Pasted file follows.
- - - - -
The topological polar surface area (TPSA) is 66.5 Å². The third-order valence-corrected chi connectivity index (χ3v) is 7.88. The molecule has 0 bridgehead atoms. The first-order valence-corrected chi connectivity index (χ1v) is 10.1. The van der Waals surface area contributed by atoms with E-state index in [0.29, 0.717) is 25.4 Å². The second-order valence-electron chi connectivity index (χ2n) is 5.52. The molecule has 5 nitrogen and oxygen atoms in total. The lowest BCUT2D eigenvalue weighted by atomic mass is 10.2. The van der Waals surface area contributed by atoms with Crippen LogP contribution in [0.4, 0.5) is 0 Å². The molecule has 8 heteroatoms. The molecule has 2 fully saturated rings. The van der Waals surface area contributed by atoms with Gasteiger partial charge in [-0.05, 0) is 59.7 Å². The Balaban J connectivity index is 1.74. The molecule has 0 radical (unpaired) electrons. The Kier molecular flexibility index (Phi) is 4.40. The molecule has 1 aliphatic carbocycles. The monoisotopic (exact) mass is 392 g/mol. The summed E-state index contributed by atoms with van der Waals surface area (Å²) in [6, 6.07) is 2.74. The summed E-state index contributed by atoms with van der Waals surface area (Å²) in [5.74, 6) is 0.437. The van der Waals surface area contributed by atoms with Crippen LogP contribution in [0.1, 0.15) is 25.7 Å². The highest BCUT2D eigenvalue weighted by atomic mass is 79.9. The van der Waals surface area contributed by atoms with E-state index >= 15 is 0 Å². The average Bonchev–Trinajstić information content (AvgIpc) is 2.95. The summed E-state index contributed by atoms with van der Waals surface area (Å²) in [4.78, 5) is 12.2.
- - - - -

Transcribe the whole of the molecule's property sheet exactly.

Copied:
The topological polar surface area (TPSA) is 66.5 Å². The third-order valence-corrected chi connectivity index (χ3v) is 7.88. The molecule has 0 bridgehead atoms. The first-order valence-corrected chi connectivity index (χ1v) is 10.1. The van der Waals surface area contributed by atoms with E-state index in [0.29, 0.717) is 25.4 Å². The second-order valence-electron chi connectivity index (χ2n) is 5.52. The molecule has 5 nitrogen and oxygen atoms in total. The lowest BCUT2D eigenvalue weighted by atomic mass is 10.2. The van der Waals surface area contributed by atoms with Crippen LogP contribution in [0.4, 0.5) is 0 Å². The molecule has 8 heteroatoms. The molecule has 2 fully saturated rings. The van der Waals surface area contributed by atoms with Gasteiger partial charge in [-0.05, 0) is 59.7 Å². The Balaban J connectivity index is 1.74. The molecule has 0 radical (unpaired) electrons. The Kier molecular flexibility index (Phi) is 4.40. The molecule has 1 aliphatic carbocycles. The monoisotopic (exact) mass is 392 g/mol. The summed E-state index contributed by atoms with van der Waals surface area (Å²) in [6, 6.07) is 2.74. The summed E-state index contributed by atoms with van der Waals surface area (Å²) in [5.74, 6) is 0.437. The van der Waals surface area contributed by atoms with Crippen LogP contribution in [0.1, 0.15) is 25.7 Å². The highest BCUT2D eigenvalue weighted by atomic mass is 79.9. The van der Waals surface area contributed by atoms with E-state index >= 15 is 0 Å². The average Bonchev–Trinajstić information content (AvgIpc) is 2.95. The summed E-state index contributed by atoms with van der Waals surface area (Å²) in [4.78, 5) is 12.2.